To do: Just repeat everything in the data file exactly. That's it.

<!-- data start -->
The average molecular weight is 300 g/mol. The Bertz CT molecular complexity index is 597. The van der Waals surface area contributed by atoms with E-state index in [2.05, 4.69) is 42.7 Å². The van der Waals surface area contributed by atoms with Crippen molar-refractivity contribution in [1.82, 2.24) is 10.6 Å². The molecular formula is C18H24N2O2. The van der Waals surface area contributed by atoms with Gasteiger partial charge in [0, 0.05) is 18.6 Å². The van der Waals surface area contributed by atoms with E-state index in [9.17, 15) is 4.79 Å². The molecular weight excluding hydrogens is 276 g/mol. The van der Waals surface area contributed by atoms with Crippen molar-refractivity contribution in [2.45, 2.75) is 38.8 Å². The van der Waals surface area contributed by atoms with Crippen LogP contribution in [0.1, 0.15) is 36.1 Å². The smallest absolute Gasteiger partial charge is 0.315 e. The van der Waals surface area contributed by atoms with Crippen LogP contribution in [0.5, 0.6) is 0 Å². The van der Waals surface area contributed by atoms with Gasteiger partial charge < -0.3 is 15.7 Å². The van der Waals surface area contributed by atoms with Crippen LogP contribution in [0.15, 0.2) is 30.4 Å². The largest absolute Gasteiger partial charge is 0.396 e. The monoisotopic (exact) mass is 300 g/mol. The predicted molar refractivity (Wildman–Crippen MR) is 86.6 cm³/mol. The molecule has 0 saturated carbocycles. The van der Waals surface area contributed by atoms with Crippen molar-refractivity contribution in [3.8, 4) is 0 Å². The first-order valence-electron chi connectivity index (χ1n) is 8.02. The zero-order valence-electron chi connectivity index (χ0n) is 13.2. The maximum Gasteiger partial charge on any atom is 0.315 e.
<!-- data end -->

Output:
The average molecular weight is 300 g/mol. The Bertz CT molecular complexity index is 597. The van der Waals surface area contributed by atoms with E-state index in [2.05, 4.69) is 42.7 Å². The van der Waals surface area contributed by atoms with Crippen molar-refractivity contribution in [1.82, 2.24) is 10.6 Å². The molecular formula is C18H24N2O2. The van der Waals surface area contributed by atoms with Gasteiger partial charge in [0, 0.05) is 18.6 Å². The van der Waals surface area contributed by atoms with E-state index in [9.17, 15) is 4.79 Å². The molecular weight excluding hydrogens is 276 g/mol. The van der Waals surface area contributed by atoms with Crippen molar-refractivity contribution in [2.45, 2.75) is 38.8 Å². The van der Waals surface area contributed by atoms with Crippen LogP contribution in [0.1, 0.15) is 36.1 Å². The smallest absolute Gasteiger partial charge is 0.315 e. The van der Waals surface area contributed by atoms with Crippen LogP contribution in [0.5, 0.6) is 0 Å². The van der Waals surface area contributed by atoms with Gasteiger partial charge < -0.3 is 15.7 Å². The van der Waals surface area contributed by atoms with Crippen LogP contribution in [0.15, 0.2) is 30.4 Å². The largest absolute Gasteiger partial charge is 0.396 e. The monoisotopic (exact) mass is 300 g/mol. The predicted molar refractivity (Wildman–Crippen MR) is 86.6 cm³/mol. The molecule has 0 saturated carbocycles. The van der Waals surface area contributed by atoms with Crippen molar-refractivity contribution in [3.8, 4) is 0 Å². The first-order valence-electron chi connectivity index (χ1n) is 8.02. The zero-order valence-electron chi connectivity index (χ0n) is 13.2. The maximum Gasteiger partial charge on any atom is 0.315 e.